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Lost Beneath the Ice: The Story of HMS Investigator

av Andrew Cohen

MedlemmarRecensionerPopularitetGenomsnittligt betygDiskussioner
1531,366,570 (4)Ingen/inga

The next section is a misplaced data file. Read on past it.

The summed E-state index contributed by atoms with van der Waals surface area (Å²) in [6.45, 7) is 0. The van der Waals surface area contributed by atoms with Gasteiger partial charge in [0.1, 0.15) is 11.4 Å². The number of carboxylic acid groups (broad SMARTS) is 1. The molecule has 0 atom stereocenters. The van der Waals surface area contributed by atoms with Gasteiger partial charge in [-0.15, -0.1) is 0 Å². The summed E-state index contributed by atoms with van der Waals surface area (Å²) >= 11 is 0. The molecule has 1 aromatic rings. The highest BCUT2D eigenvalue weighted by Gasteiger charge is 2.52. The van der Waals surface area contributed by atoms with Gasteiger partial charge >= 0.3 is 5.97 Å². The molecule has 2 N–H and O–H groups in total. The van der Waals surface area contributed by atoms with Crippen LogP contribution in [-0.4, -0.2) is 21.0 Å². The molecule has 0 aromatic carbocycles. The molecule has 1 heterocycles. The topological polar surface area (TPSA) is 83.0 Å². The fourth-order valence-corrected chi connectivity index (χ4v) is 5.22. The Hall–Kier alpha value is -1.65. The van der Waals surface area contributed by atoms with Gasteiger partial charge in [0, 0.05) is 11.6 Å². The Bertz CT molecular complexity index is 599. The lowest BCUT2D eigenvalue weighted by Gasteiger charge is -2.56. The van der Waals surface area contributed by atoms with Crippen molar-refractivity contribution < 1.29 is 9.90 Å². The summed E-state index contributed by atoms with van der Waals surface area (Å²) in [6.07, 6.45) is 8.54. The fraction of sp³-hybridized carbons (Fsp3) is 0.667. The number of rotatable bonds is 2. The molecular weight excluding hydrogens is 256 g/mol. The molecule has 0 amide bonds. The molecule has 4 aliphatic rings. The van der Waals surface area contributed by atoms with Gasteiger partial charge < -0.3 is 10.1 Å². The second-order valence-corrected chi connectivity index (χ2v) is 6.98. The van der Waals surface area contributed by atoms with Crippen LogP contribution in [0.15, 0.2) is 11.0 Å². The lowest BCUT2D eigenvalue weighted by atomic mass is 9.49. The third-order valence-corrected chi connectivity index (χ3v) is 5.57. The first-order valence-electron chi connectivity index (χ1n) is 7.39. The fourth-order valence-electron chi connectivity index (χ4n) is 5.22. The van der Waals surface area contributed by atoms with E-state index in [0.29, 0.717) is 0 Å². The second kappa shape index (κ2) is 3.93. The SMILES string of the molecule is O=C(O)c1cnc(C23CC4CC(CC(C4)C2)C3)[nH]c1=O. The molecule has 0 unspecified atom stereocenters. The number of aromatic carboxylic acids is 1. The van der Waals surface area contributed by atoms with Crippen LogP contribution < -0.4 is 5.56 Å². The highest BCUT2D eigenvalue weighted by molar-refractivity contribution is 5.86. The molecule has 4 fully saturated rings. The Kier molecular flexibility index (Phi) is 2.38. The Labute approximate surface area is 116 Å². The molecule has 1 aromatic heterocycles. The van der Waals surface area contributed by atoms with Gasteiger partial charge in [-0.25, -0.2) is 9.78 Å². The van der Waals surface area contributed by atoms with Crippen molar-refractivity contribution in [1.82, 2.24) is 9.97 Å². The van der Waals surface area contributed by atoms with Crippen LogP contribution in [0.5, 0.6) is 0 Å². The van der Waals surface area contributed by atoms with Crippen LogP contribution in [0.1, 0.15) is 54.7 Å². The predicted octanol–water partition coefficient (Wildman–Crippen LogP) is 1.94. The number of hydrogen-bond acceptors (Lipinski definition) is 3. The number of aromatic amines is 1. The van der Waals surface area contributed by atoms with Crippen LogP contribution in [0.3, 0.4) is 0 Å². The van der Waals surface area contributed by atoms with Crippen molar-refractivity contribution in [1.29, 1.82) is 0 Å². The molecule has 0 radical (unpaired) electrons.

The story of the bold voyage of HMS Investigator and the modern-day discovery of its wreck by Parks Canada's underwater archaeologists. When Sir John Franklin disappeared in the Arctic in the 1840s, the British Admiralty launched the largest rescue mission in its history. Among the search vessels was HMS Investigator, which left England in 1850 under the command of Captain Robert McClure. While the ambitious McClure never found Franklin, he and his crew did discover the fabled Northwest Passage. Like Franklin's ships, though, Investigator disappeared in the most remote, bleak and unknown place on Earth. For three winters, its 66 souls were trapped in the unforgiving ice of Mercy Bay. They suffered cold, darkness, starvation, scurvy, boredom, depression and madness. When they were rescued in 1853, Investigator was abandoned. For more than a century and a half, the ship's fate remained a mystery. Had it been crushed by the ice or swept out to sea? In 2010, Parks Canada sent a team of archaeologists to Mercy Bay to find out. It was a formidable challenge, demanding expertise and patience. There, off the shores of Aulavik National Park, they found Investigator. Lost Beneath the Ice is a tale of endurance, daring, deceit, courage, and irony. It is a story about a tempestuous crew, their mercurial captain, cynical surgeon and kind-hearted missionary. In the end, McClure found fame but lost his ship, some of his crew and much of his honour. Written with elegance and authority, illustrated with archival imagery and startling underwater photographs of Investigator and its artifacts, this is a sensational story of discovery and intrigue in Canada's Arctic. Andrew Cohen is a best-selling author and award-winning journalist. Among his books are While Canada Slept, a finalist for the Governor General's Literary Award, The Unfinished Canadian, and Extraordinary Canadians: Lester B. Pearson. He writes a nationally syndicated column for The Ottawa Citizen and comments regularly on CTV. A professor of journalism and international affairs at Carleton University, he is founding president of the Historica-Dominion Institute. He has twice received Queen's Jubilee Medals.… (mer)